Greater control in Program Mode

If you want to start controlling the aperture and shutter speed on your camera, but do not feel confident enough to shoot on Aperture Priority, Shutter Priority or even full Manual, your first step into the wonderful world of exposure settings should be to use the Program Mode (marked with a “P”) on your camera.

This mode sets the exposure and most of the other features automatically and allows you just enough control to learn more about how the different settings affect your images. 

It is time to use the Program Swift Control…

Normally the camera will select the shutter speed and aperture based on the amount of light to give the correct exposure, just like the Automatic Modes, but by moving the input dial on the camera you can use a faster or slower shutter speed, or adjust your aperture depending on the effect you are looking for.

What’s great about this is that you can only use settings that are possible for the specific light conditions, so you do not have to worry so much about getting the settings right as you would in the other modes.   

So, if you’ve always put off trying different apertures or shutter speeds, why not give it a go? It would open up a whole new side to your photography.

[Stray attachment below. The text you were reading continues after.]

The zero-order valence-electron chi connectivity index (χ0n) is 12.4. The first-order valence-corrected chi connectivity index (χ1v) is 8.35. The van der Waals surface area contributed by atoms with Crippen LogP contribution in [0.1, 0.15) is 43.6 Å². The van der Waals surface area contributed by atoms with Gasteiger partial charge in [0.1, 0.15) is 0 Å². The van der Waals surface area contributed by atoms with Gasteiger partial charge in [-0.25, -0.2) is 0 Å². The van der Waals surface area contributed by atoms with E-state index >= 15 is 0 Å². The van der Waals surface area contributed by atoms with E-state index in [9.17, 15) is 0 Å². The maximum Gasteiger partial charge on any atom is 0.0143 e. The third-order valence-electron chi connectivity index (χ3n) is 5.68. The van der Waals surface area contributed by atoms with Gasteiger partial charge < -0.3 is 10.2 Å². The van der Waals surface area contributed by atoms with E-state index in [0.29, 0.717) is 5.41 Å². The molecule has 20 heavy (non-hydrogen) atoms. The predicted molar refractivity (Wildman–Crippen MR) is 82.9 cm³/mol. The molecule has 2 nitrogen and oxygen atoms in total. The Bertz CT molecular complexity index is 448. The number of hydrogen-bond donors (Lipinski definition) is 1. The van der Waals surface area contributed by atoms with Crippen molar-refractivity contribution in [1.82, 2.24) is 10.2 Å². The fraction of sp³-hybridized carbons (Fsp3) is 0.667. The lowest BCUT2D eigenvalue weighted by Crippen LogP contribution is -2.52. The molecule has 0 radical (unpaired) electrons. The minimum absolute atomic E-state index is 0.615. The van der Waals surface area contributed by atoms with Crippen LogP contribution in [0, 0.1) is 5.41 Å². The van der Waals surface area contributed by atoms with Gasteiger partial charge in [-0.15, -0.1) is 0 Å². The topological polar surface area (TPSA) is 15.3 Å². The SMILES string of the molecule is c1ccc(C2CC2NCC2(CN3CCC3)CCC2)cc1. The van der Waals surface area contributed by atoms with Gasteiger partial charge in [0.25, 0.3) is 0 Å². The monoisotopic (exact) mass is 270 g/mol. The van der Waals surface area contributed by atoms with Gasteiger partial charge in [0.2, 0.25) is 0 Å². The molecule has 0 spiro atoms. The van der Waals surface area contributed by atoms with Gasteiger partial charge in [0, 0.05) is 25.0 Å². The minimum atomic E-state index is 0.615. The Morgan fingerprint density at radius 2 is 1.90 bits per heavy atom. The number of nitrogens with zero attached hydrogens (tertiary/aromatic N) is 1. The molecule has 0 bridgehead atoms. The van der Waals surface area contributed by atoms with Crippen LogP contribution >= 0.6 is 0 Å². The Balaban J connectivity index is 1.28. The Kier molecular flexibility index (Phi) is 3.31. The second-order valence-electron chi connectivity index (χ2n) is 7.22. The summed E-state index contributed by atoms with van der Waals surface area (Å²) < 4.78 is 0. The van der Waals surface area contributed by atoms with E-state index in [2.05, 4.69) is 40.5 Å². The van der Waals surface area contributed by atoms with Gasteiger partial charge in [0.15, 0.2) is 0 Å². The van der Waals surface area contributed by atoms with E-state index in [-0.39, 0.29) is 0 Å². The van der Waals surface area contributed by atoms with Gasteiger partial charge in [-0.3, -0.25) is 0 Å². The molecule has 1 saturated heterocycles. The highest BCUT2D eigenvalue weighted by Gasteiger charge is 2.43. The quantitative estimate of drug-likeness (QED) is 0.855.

How to use Program Swift:

Step 1:

SWITCH TO “P”: To access this feature you need to be in the right exposure mode on your camera. The ‘P’ on the exposure dial on most DSLR cameras indicate this mode. With the camera in the Program Mode press the shutter release half way to activate the metering.

Step 2:

TURN THE DIAL: You can now adjust the shutter speed and aperture combination by turning the main input dial on your camera. You’ll see both settings change as you turn the dial, so you can choose from any of the combinations available for the lighting conditions in your shot.

Pete’s Top Tips:

  • When it comes to choosing the settings, try to concentrate on either the shutter speed or the aperture, depending on the shot you want.
  • The shutter speed is useful for freezing or blurring movement in the image.
  • The aperture controls how much of the scene from near to far will be sharply in focus (depth of field)

A slow shutter speed (1 second) was used to create the milky effect in the photograph of the waterfall. Remember to always use a tripod when taking photographs using a slow shutter speed.

An aperture of f2.8 blurred the busy and distracting background in the photograph of the flower.

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